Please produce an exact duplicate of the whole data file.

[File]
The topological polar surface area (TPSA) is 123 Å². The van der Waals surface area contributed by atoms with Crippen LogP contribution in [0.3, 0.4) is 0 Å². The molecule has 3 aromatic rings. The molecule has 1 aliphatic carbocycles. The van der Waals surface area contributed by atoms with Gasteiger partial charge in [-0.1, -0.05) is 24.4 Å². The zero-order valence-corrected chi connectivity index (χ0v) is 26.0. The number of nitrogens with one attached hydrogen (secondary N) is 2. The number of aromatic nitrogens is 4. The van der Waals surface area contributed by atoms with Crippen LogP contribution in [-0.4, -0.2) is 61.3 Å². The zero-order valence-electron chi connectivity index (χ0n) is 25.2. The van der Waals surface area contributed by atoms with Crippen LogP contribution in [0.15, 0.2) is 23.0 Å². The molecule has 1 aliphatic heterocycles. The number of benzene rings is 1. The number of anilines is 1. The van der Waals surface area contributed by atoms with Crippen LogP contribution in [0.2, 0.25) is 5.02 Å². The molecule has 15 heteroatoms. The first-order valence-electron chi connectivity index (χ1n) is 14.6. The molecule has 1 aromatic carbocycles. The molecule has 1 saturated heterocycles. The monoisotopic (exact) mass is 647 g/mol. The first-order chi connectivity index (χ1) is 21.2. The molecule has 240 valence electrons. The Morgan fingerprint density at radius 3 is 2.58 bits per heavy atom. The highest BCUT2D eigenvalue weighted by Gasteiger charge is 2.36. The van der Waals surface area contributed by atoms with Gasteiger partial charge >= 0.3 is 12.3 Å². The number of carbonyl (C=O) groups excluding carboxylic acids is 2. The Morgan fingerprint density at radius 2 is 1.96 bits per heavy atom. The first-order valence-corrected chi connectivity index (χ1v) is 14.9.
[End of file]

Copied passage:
The topological polar surface area (TPSA) is 123 Å². The van der Waals surface area contributed by atoms with Crippen LogP contribution in [0.3, 0.4) is 0 Å². The molecule has 3 aromatic rings. The molecule has 1 aliphatic carbocycles. The van der Waals surface area contributed by atoms with Gasteiger partial charge in [-0.1, -0.05) is 24.4 Å². The zero-order valence-corrected chi connectivity index (χ0v) is 26.0. The number of nitrogens with one attached hydrogen (secondary N) is 2. The number of aromatic nitrogens is 4. The van der Waals surface area contributed by atoms with Crippen LogP contribution in [-0.4, -0.2) is 61.3 Å². The zero-order valence-electron chi connectivity index (χ0n) is 25.2. The van der Waals surface area contributed by atoms with Crippen LogP contribution in [0.15, 0.2) is 23.0 Å². The molecule has 1 aliphatic heterocycles. The number of benzene rings is 1. The number of anilines is 1. The van der Waals surface area contributed by atoms with Crippen LogP contribution in [0.2, 0.25) is 5.02 Å². The molecule has 15 heteroatoms. The first-order valence-electron chi connectivity index (χ1n) is 14.6. The molecule has 1 aromatic carbocycles. The molecule has 1 saturated heterocycles. The monoisotopic (exact) mass is 647 g/mol. The first-order chi connectivity index (χ1) is 21.2. The molecule has 240 valence electrons. The Morgan fingerprint density at radius 3 is 2.58 bits per heavy atom. The highest BCUT2D eigenvalue weighted by Gasteiger charge is 2.36. The van der Waals surface area contributed by atoms with Gasteiger partial charge >= 0.3 is 12.3 Å². The number of carbonyl (C=O) groups excluding carboxylic acids is 2. The Morgan fingerprint density at radius 2 is 1.96 bits per heavy atom. The first-order valence-corrected chi connectivity index (χ1v) is 14.9.